Boston is my home, my beloved city, although I have not lived there for many years. And Patriot's Day, the Monday of the Boston Marathon, is the proudest day in a proud city's year. We open our city to all, and hold one of the world's greatest sporting events, the oldest annual marathon on the globe. We hold that race in public streets and fill the sidewalks to cheer. It is Boston's day to celebrate the many things that make it Boston.
Tonight the news is asking who did this and what they want. Of course, there are no answers to those questions yet. 24-hour news only fills the anxious time before anyone knows anything real, and makes those hours more anxious. But what the bombers want, what any bombers want, is not important. What matters is what they want to take away from us. Why they attacked does not matter, because their beliefs cannot justify this deed. What they attacked does matter, because that is what we have to keep them from taking away.
The Marathon is a celebration of athletic excellence and discipline, of course. And it has become a symbol of human willpower overcoming adversity. No one can watch the Hoyts run their race without understanding that this is about the will to face challenges and overcome them. But the Marathon was deliberately symbolic from the first. The race began in 1897, the year after the first modern Olympic Games revived the marathon as a sporting event. The Greek Revival spirit of the event resonated with Boston's vision of itself as the Athens of America, our country's university city, heir to classical learning and values. More importantly, the legacy of the ancient Greeks was bound up, as it was for the Founding Fathers, with democracy itself; celebrating an intellectual link to the ancient Athenians (in the most grueling physical way possible) inevitably means celebrating a tradition of democracy. It's not for nothing that Boston runs the Marathon on Patriot's Day, which celebrates the anniversary of Lexington and Concord. In some way that never gets spoken outright, the Marathon is a celebration of American democracy in the city that birthed the Revolution.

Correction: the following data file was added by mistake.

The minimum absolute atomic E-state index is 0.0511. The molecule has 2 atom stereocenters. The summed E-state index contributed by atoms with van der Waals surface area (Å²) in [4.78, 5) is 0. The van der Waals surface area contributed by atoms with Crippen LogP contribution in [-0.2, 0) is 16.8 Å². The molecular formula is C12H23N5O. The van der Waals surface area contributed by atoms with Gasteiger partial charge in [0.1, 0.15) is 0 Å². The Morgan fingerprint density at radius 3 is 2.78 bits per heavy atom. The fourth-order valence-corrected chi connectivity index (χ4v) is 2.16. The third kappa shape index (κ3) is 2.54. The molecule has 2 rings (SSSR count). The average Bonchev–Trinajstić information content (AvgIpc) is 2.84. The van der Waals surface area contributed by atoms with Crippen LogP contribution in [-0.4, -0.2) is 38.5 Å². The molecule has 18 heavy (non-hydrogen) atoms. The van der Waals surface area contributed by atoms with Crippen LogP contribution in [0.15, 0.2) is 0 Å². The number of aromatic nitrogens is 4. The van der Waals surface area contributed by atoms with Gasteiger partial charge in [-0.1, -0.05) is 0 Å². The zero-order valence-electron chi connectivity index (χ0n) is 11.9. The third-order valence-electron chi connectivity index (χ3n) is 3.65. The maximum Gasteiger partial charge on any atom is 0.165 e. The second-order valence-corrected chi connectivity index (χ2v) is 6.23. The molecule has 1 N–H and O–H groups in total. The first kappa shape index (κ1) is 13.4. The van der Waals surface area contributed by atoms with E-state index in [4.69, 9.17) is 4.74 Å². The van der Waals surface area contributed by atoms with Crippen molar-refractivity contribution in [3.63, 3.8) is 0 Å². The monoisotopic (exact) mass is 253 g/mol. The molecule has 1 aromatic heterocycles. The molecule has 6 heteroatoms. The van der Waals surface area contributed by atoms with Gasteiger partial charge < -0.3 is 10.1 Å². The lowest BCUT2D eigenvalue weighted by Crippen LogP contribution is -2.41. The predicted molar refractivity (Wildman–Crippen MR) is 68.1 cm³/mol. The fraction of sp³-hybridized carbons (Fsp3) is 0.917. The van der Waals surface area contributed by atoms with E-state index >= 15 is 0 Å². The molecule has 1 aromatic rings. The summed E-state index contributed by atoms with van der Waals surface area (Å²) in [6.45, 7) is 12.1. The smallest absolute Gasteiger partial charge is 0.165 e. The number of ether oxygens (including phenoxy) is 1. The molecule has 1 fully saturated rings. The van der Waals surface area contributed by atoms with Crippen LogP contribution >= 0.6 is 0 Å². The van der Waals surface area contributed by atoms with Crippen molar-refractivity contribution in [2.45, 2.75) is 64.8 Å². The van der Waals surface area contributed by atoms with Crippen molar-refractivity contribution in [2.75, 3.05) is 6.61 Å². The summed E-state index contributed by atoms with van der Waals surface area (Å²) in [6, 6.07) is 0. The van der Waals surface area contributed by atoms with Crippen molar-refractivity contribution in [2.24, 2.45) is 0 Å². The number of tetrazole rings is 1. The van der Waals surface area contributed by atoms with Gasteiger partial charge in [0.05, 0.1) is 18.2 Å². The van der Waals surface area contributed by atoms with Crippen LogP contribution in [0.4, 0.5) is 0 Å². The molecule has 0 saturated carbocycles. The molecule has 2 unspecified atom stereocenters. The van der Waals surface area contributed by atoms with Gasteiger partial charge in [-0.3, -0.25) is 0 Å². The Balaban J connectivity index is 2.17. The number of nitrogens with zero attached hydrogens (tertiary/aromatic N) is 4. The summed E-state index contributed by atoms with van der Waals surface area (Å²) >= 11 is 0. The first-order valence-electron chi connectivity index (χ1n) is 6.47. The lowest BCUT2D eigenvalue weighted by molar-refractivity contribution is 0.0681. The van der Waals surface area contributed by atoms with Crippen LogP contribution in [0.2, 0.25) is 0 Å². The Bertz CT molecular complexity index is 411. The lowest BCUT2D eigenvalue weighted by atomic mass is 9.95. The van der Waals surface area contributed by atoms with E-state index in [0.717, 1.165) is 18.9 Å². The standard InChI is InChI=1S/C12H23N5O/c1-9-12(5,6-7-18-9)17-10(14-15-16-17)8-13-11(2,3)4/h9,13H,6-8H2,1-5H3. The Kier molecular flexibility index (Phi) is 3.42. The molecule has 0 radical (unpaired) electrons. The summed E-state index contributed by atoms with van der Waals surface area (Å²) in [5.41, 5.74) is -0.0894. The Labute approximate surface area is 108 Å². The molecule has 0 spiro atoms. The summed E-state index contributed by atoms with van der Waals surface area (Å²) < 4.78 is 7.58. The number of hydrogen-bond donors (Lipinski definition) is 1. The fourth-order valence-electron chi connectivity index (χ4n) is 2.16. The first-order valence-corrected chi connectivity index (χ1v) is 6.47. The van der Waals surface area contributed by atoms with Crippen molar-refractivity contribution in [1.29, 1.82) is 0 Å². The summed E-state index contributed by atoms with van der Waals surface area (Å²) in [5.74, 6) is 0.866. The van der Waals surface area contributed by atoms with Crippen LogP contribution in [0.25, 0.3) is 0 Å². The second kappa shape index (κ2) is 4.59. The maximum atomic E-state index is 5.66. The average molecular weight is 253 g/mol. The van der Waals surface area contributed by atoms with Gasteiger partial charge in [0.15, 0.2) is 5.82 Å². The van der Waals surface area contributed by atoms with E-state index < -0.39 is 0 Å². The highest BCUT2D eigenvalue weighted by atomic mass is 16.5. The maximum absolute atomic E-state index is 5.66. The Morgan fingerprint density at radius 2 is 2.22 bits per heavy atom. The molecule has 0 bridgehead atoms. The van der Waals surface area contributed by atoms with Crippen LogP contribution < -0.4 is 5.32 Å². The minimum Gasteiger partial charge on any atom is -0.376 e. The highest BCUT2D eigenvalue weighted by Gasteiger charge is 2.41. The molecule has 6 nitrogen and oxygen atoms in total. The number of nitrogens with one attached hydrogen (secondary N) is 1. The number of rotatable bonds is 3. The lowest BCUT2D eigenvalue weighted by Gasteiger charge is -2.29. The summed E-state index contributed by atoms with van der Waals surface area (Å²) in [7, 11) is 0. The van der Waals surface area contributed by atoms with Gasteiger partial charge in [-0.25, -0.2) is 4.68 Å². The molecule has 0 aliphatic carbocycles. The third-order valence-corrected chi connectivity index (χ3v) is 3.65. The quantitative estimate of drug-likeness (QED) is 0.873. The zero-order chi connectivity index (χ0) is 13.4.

But the Marathon is also a game of peace, founded in the wake of the Olympic movement for many of the same reasons. It is a reenactment of the Greeks' peaceful competitions. The Boston Marathon has lived up to that Olympic ideal, drawing athletes from around the globe. Inevitably, the running of the Marathon is a celebration of the openness, the public freedom, that make a great city great (and in truth make it a city in the first place). It requires a city open to visitors from around the world. It requires a city where half a million people can gather and cheer in the streets. Holding the marathon at all celebrates the essence of urban civilization: a civic space shared by multitudes of strangers, living together in peace.
This is what the bombers want to destroy: democratic values. A dedication to shared history. Resolution in the face of adversity. Peace. International cooperation. Public space and public institutions free for all. A city of open streets and open minds.
Terrorism wants to convince us that we cannot afford these things. It works to tell us that such things are luxuries for the naive. But these are exactly the things that we must not give up, because we cannot do without them. Because these are the things terrorists fear most of all.
Boston is a city and not a fortress. The last attempt to turn it into a fort, shortly after Lexington and Concord, was an abject failure. Terrorists hate cities, hate places where people can walk the streets, can meet and talk in peace, because terrorists fear civilization itself.
cross-posted from Dagblog
Friday Open Thread
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